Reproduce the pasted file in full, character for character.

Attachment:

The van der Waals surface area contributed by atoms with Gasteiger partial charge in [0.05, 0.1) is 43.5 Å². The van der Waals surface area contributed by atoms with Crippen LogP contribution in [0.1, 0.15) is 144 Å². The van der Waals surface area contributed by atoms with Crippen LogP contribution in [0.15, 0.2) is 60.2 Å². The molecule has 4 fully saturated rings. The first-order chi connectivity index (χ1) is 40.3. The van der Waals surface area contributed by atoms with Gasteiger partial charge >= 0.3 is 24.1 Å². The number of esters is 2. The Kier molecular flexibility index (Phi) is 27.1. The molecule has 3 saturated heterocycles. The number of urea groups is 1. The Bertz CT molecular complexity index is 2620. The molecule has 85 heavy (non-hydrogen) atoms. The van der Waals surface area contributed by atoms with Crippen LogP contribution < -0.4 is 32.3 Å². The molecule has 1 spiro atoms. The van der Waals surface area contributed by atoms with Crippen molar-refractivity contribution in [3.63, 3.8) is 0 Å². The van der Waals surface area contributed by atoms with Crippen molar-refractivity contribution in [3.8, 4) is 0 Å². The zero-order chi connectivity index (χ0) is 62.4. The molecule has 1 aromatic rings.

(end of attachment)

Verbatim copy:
The van der Waals surface area contributed by atoms with Gasteiger partial charge in [0.05, 0.1) is 43.5 Å². The van der Waals surface area contributed by atoms with Crippen LogP contribution in [0.1, 0.15) is 144 Å². The van der Waals surface area contributed by atoms with Crippen LogP contribution in [0.15, 0.2) is 60.2 Å². The molecule has 4 fully saturated rings. The first-order chi connectivity index (χ1) is 40.3. The van der Waals surface area contributed by atoms with Gasteiger partial charge >= 0.3 is 24.1 Å². The number of esters is 2. The Kier molecular flexibility index (Phi) is 27.1. The molecule has 3 saturated heterocycles. The number of urea groups is 1. The Bertz CT molecular complexity index is 2620. The molecule has 85 heavy (non-hydrogen) atoms. The van der Waals surface area contributed by atoms with Crippen LogP contribution < -0.4 is 32.3 Å². The molecule has 1 spiro atoms. The van der Waals surface area contributed by atoms with Crippen molar-refractivity contribution in [3.63, 3.8) is 0 Å². The van der Waals surface area contributed by atoms with Crippen molar-refractivity contribution in [3.8, 4) is 0 Å². The zero-order chi connectivity index (χ0) is 62.4. The molecule has 1 aromatic rings.